Facioscapulohumeral muscular dystrophy (FSHD) is a genetic muscle disorder in which the muscles of the face, shoulder blades, and upper arms are among the most affected, but the disease usually also causes weakness in other muscles like the lower legs.
What is Facioscapulohumeral Dystrophy (FSHD)?
FSHD is an autosomal dominant disease associated with inappropriate expression of the double homeobox protein 4 gene (DUX4) on chromosome 4, in the 4q35 region in skeletal muscle. The segment is not part of any particular gene, but with mutations, overexpression interferes with the correct processing of genetic material, leading to DUX4 protein which is toxic to muscle fibers.
Characteristics of FSHD:
- Third most common form of muscular dystrophy
- Progressive weakness and atrophy of facial, periscapular, and humeral muscles
- Onset typically in second decade of life
- Variable pathologic findings, ranging from nonspecific myopathic changes to fibrosis and fatty infiltration
- May involve muscles of respiration and eyes; no cardiac involvement
FSHD typically first presents in the facial muscles and scapular region, creating the classic scapular winging. Proximal weakness of the pectoral and abductor muscles limit upper extremity function at the shoulder girdle. Biceps and triceps muscles are commonly involved early, and tibialis anterior involvement often results in a foot drop. Eventually, muscles including the forearm flexors and extensors and knee flexors and extensors may become weak. Weakness and wasting progress with approximately 20% of patients becoming wheelchair bound by age 50.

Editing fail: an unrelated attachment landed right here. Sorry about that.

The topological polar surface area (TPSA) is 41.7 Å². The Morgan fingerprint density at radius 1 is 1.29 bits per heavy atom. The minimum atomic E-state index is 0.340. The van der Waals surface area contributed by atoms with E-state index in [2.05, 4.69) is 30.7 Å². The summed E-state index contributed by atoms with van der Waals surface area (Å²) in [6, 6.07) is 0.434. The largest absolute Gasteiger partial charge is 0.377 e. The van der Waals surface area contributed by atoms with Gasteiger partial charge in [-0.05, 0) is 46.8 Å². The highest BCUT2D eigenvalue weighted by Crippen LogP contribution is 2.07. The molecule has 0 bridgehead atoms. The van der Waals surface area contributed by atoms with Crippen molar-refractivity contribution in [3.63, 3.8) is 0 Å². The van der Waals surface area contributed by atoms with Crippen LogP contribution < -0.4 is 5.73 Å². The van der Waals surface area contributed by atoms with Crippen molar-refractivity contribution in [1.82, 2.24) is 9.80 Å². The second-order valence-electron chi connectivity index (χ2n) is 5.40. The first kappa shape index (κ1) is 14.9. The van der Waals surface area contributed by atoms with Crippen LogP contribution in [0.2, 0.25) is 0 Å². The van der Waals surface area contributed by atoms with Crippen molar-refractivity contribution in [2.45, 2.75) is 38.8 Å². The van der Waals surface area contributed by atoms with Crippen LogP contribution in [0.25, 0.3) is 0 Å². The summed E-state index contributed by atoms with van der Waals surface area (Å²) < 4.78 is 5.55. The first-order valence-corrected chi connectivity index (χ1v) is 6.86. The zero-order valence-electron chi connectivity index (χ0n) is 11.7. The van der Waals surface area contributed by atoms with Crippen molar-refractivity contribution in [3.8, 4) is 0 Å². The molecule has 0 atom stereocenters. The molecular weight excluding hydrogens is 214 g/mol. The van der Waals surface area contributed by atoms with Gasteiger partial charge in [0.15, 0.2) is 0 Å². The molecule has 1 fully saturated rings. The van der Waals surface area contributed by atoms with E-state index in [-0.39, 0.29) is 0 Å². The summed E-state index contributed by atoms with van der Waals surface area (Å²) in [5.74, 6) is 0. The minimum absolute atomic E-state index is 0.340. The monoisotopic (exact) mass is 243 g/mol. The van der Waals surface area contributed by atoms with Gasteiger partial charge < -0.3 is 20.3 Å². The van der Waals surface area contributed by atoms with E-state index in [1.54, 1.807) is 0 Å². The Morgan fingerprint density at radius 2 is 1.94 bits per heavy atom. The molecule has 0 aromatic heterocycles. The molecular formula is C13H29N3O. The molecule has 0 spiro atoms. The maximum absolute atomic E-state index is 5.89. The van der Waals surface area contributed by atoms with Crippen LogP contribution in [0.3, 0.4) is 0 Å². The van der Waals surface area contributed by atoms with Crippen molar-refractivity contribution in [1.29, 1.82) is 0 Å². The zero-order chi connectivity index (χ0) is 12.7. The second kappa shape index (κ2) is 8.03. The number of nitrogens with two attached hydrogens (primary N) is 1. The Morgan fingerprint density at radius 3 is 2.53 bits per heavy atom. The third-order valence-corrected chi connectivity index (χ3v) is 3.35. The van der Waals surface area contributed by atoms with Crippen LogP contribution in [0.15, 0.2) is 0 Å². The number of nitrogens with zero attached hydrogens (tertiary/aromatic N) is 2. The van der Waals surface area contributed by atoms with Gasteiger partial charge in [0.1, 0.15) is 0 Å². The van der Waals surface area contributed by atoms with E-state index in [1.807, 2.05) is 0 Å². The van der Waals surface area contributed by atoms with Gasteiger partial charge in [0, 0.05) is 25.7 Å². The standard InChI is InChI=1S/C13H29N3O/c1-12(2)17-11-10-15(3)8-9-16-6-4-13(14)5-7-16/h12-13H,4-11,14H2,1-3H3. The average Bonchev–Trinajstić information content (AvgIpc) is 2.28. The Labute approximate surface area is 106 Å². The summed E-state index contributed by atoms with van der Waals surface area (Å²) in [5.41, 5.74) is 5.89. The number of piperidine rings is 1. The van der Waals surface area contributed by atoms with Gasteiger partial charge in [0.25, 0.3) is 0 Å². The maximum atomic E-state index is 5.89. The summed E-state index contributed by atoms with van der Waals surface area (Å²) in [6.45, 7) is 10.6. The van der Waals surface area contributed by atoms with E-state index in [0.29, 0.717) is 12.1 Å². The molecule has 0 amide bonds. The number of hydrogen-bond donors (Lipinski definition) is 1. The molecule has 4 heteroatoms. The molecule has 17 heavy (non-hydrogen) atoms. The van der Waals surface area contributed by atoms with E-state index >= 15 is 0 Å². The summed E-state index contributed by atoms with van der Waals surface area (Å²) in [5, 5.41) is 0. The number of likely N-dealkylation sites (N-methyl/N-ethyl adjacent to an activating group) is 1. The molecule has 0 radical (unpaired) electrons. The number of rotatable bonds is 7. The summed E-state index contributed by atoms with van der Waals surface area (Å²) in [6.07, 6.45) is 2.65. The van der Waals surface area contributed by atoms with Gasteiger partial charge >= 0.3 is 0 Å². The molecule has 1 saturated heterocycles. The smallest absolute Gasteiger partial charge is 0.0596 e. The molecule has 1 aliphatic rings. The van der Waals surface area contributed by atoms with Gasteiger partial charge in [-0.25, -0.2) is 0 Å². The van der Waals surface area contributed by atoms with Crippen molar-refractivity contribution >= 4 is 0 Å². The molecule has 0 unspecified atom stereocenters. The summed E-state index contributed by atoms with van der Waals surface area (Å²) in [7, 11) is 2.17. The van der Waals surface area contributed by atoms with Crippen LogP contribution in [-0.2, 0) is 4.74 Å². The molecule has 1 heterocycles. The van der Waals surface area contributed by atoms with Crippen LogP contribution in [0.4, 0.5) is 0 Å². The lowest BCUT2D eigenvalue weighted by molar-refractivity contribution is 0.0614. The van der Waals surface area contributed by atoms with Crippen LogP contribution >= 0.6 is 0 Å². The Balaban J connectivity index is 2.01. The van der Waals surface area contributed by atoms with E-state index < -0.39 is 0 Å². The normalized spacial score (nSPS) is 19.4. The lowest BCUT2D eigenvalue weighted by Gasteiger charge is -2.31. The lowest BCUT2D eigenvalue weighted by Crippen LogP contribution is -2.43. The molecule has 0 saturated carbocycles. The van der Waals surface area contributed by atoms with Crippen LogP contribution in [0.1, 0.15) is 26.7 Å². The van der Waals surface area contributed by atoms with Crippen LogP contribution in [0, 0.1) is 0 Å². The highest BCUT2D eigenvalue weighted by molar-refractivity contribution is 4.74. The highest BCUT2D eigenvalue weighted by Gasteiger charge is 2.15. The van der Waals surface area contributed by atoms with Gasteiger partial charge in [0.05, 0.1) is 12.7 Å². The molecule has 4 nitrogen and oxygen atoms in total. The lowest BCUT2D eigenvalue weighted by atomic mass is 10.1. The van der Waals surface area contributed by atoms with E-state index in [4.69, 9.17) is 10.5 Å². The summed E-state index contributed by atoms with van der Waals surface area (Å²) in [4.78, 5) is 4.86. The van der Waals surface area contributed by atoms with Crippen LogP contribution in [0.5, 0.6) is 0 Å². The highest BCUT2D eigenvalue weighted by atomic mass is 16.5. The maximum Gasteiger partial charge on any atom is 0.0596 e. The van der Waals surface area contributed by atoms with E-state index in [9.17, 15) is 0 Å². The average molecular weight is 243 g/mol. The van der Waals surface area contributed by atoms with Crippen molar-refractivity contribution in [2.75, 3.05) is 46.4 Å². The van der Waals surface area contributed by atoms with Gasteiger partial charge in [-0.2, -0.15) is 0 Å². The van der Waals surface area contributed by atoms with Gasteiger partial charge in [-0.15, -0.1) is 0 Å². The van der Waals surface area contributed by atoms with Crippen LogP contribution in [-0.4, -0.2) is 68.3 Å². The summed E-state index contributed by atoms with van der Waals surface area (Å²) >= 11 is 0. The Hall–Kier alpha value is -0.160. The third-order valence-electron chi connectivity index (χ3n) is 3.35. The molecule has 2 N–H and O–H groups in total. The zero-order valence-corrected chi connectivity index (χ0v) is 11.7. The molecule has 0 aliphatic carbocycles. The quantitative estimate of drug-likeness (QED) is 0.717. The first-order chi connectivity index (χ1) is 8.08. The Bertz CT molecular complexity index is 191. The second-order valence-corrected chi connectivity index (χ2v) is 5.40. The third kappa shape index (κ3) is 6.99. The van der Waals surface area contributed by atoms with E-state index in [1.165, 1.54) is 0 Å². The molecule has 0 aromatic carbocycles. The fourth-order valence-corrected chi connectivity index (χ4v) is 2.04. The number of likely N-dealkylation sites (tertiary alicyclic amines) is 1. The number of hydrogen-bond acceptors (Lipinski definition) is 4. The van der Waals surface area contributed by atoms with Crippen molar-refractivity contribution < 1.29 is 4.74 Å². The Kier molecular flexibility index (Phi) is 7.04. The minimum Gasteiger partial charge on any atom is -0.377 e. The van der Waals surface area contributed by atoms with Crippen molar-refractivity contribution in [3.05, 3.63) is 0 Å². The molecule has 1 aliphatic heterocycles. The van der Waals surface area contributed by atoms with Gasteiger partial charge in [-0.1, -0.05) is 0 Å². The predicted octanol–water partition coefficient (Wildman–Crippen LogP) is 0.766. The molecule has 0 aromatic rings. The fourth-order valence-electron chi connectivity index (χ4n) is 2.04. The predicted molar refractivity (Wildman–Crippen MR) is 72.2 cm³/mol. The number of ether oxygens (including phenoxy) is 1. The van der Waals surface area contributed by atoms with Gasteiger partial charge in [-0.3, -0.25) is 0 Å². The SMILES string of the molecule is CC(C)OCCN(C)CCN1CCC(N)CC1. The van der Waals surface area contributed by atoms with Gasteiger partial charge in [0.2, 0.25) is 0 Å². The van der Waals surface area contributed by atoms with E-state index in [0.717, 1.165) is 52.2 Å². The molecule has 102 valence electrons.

The classic onset of FSHD is in the teenage and early adult years, but it can present in infancy, which tends to be a more aggressive course. The disease is slowly progressive and typically asymmetric. Up to one-third of non-ambulatory patients have respiratory involvement. Cardiac involvement is not associated with FSHD. Retinal vasculopathy is common, as is hearing loss.
Evaluation is often initiated based upon physical signs associated with disease expression. Diagnosis can be confused with LGMD, Pompe disease, polymyositis and other muscular dystrophies. Definitive diagnosis can be confirmed by genetic testing.
Currently there are no drugs or biological products specifically indicated for use in FSHD, with no disease-modifying treatments available. Symptomatic management is recommended with screening and monitoring for known associated conditions, including vision and pulmonary function. Therapeutic development is focusing on specific therapies directed at DUX4 toxicity.